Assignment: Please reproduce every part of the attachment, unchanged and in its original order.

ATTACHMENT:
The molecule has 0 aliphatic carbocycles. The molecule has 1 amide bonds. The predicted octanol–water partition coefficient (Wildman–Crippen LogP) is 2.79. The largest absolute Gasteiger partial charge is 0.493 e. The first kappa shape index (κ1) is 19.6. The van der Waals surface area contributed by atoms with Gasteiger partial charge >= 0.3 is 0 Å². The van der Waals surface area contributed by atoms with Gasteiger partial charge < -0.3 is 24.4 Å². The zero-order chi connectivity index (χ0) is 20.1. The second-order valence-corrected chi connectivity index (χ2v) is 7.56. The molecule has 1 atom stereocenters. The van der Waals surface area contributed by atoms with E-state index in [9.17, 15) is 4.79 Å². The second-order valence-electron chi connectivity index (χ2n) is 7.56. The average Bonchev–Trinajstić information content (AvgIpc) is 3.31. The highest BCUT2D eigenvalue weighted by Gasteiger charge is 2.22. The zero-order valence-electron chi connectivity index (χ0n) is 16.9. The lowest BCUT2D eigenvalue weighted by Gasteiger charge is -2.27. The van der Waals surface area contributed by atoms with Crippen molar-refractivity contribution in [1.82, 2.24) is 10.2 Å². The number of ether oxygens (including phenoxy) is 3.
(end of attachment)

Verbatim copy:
The molecule has 0 aliphatic carbocycles. The molecule has 1 amide bonds. The predicted octanol–water partition coefficient (Wildman–Crippen LogP) is 2.79. The largest absolute Gasteiger partial charge is 0.493 e. The first kappa shape index (κ1) is 19.6. The van der Waals surface area contributed by atoms with Gasteiger partial charge >= 0.3 is 0 Å². The van der Waals surface area contributed by atoms with Gasteiger partial charge < -0.3 is 24.4 Å². The zero-order chi connectivity index (χ0) is 20.1. The second-order valence-corrected chi connectivity index (χ2v) is 7.56. The molecule has 1 atom stereocenters. The van der Waals surface area contributed by atoms with E-state index in [9.17, 15) is 4.79 Å². The second-order valence-electron chi connectivity index (χ2n) is 7.56. The average Bonchev–Trinajstić information content (AvgIpc) is 3.31. The highest BCUT2D eigenvalue weighted by Gasteiger charge is 2.22. The zero-order valence-electron chi connectivity index (χ0n) is 16.9. The lowest BCUT2D eigenvalue weighted by Gasteiger charge is -2.27. The van der Waals surface area contributed by atoms with Crippen molar-refractivity contribution in [1.82, 2.24) is 10.2 Å². The number of ether oxygens (including phenoxy) is 3.